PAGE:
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SARS-CoV-2: Frequent Hospital Transmission

Current studies from England are showing that the risk of being infected with SARS-CoV-2 is high in healthcare facilities. One of the studies shows that the mortality rate of COVID-19 patients who become infected in hospital is lower than in patients admitted to hospital who had already contracted COVID-19.

According to the National Health Service England (NHS), currently 17.6% of COVID-19 infections in England are most likely due to infection in healthcare facilities. In the North West of England the rate is up to 25% and it is rising further in other parts of the country. Healthcare-associated COVID-19 infection in hospitals is defined by the NHS as being present when the diagnosis is made 7 days after admission. [1]

These figures are supported by a study conducted by King’s College London. According to the survey, at least 12.5% of COVID-19 hospital patients became infected with the coronavirus during their stay in hospital. The majority of the affected patients had been in hospital for a long time already. In the study, an infection was defined as acquired in hospital if it occurred 15 days after patient was admitted. [2]

Importance of timely clinical treatment

The King’s College study also compared the treatment outcomes of COVID-19 patients infected outside of hospital with those who had contracted the infection in hospital. The result: Taking into account age, pre-existing health conditions and the severity of the infection, those who became infected in hospital were less likely to die than comparable patients who became infected outside of hospital. [2]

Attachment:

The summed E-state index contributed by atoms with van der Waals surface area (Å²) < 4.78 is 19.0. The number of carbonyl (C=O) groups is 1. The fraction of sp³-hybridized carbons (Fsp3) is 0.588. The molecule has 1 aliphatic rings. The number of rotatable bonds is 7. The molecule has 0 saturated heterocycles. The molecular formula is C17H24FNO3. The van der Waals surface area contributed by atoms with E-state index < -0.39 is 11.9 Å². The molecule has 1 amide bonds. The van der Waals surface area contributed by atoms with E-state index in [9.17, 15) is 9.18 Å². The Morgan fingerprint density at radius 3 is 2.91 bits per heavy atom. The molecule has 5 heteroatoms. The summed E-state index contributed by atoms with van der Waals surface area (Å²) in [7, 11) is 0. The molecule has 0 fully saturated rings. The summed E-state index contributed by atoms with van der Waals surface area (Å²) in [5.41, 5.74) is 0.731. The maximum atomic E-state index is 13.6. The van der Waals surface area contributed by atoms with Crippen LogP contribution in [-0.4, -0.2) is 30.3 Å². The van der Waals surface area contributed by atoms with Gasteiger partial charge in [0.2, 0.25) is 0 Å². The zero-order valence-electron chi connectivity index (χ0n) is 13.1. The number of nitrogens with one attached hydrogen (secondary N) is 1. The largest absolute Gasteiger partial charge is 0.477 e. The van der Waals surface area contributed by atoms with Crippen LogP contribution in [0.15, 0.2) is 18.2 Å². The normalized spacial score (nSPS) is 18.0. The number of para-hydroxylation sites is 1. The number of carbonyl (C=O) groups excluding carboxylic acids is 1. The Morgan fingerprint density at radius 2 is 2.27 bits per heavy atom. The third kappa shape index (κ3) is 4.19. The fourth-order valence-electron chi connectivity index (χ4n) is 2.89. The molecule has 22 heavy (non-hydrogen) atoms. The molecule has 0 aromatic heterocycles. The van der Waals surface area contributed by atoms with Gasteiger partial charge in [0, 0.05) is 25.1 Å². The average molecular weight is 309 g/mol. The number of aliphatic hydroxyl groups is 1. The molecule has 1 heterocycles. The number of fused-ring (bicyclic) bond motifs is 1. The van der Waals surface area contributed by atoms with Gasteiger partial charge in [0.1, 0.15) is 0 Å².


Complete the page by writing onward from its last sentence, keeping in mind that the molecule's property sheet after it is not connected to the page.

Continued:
The researchers suspect that the better outcomes for patients infected with coronavirus in hospital can be attributed to closer monitoring, faster diagnosis and timely clinical treatment. According to experts, the results also suggested that patients who became infected in hospital recovered better than patients who had already been hospitalized with a COVID-19 infection due to the rapid clinical treatment they received. [2]


1.Heneghan C, Howdon D, Oke J, Jefferson T The Ongoing Problem of UK Hospital Acquired Infections
October 30, 2020, (Letzter Zugriff am 03.11.2020).

2. Carter et al. (2020) Nosocomial COVID-19 infection: examining the risk of mortality. The COPE-Nosocomial study (COVID in Older People). Journal of Hospital Infection. DOI: 10.1016/j.jhin.2020.07.013.

More articles:
„Hygiene in context with Corona“
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